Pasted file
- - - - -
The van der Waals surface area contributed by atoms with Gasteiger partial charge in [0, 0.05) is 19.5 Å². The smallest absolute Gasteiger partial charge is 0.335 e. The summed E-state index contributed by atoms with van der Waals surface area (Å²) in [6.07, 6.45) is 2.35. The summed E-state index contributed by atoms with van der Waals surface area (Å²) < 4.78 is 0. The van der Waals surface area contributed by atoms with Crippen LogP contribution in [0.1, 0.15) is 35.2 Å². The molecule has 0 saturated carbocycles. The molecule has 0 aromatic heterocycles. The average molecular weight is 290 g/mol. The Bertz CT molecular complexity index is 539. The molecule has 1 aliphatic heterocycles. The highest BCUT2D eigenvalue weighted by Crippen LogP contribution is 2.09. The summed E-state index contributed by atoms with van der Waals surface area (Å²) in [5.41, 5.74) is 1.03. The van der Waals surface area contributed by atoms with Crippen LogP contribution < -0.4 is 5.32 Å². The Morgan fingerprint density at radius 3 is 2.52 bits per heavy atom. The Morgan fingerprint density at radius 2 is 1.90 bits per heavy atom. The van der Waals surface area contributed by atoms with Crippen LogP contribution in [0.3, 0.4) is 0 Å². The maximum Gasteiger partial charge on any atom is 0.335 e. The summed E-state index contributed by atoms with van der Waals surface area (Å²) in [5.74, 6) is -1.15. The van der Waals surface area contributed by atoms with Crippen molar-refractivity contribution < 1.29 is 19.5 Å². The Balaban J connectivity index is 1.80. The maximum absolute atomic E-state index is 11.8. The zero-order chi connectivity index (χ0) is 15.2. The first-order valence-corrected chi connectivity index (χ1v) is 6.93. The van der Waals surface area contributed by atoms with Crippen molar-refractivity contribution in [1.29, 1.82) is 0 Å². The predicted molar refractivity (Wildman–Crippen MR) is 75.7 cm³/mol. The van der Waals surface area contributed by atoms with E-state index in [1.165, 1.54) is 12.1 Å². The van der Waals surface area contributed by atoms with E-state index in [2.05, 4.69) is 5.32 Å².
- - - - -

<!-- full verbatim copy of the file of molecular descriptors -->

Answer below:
The van der Waals surface area contributed by atoms with Gasteiger partial charge in [0, 0.05) is 19.5 Å². The smallest absolute Gasteiger partial charge is 0.335 e. The summed E-state index contributed by atoms with van der Waals surface area (Å²) in [6.07, 6.45) is 2.35. The summed E-state index contributed by atoms with van der Waals surface area (Å²) < 4.78 is 0. The van der Waals surface area contributed by atoms with Crippen LogP contribution in [0.1, 0.15) is 35.2 Å². The molecule has 0 saturated carbocycles. The molecule has 0 aromatic heterocycles. The average molecular weight is 290 g/mol. The Bertz CT molecular complexity index is 539. The molecule has 1 aliphatic heterocycles. The highest BCUT2D eigenvalue weighted by Crippen LogP contribution is 2.09. The summed E-state index contributed by atoms with van der Waals surface area (Å²) in [5.41, 5.74) is 1.03. The van der Waals surface area contributed by atoms with Crippen LogP contribution < -0.4 is 5.32 Å². The Morgan fingerprint density at radius 3 is 2.52 bits per heavy atom. The Morgan fingerprint density at radius 2 is 1.90 bits per heavy atom. The van der Waals surface area contributed by atoms with Crippen LogP contribution in [0.3, 0.4) is 0 Å². The maximum Gasteiger partial charge on any atom is 0.335 e. The summed E-state index contributed by atoms with van der Waals surface area (Å²) in [5.74, 6) is -1.15. The van der Waals surface area contributed by atoms with Crippen molar-refractivity contribution < 1.29 is 19.5 Å². The Balaban J connectivity index is 1.80. The maximum absolute atomic E-state index is 11.8. The zero-order chi connectivity index (χ0) is 15.2. The first-order valence-corrected chi connectivity index (χ1v) is 6.93. The van der Waals surface area contributed by atoms with Crippen molar-refractivity contribution in [1.29, 1.82) is 0 Å². The predicted molar refractivity (Wildman–Crippen MR) is 75.7 cm³/mol. The van der Waals surface area contributed by atoms with E-state index in [1.165, 1.54) is 12.1 Å². The van der Waals surface area contributed by atoms with E-state index in [2.05, 4.69) is 5.32 Å².